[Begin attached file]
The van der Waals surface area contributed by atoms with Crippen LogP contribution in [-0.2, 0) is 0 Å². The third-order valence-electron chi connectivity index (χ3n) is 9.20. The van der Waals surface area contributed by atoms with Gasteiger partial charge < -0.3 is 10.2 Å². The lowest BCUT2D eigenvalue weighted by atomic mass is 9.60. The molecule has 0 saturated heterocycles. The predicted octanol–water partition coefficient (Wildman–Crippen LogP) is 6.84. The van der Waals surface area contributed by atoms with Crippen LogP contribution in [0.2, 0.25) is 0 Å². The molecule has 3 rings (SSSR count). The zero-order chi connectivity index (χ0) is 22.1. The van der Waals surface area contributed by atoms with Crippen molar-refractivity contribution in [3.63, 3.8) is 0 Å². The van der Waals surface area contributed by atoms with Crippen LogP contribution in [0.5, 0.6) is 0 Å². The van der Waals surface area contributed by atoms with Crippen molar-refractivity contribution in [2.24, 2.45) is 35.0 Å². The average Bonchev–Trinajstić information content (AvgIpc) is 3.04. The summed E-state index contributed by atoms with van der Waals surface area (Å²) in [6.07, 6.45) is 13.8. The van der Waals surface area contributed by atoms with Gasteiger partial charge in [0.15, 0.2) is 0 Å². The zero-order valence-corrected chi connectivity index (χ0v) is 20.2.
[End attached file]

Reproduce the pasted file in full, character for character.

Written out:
The van der Waals surface area contributed by atoms with Crippen LogP contribution in [-0.2, 0) is 0 Å². The third-order valence-electron chi connectivity index (χ3n) is 9.20. The van der Waals surface area contributed by atoms with Gasteiger partial charge < -0.3 is 10.2 Å². The lowest BCUT2D eigenvalue weighted by atomic mass is 9.60. The molecule has 0 saturated heterocycles. The predicted octanol–water partition coefficient (Wildman–Crippen LogP) is 6.84. The van der Waals surface area contributed by atoms with Crippen LogP contribution in [0.2, 0.25) is 0 Å². The molecule has 3 rings (SSSR count). The zero-order chi connectivity index (χ0) is 22.1. The van der Waals surface area contributed by atoms with Crippen molar-refractivity contribution in [3.63, 3.8) is 0 Å². The van der Waals surface area contributed by atoms with Crippen LogP contribution in [0.5, 0.6) is 0 Å². The van der Waals surface area contributed by atoms with Crippen molar-refractivity contribution in [2.24, 2.45) is 35.0 Å². The average Bonchev–Trinajstić information content (AvgIpc) is 3.04. The summed E-state index contributed by atoms with van der Waals surface area (Å²) in [6.07, 6.45) is 13.8. The van der Waals surface area contributed by atoms with Gasteiger partial charge in [0.15, 0.2) is 0 Å². The zero-order valence-corrected chi connectivity index (χ0v) is 20.2.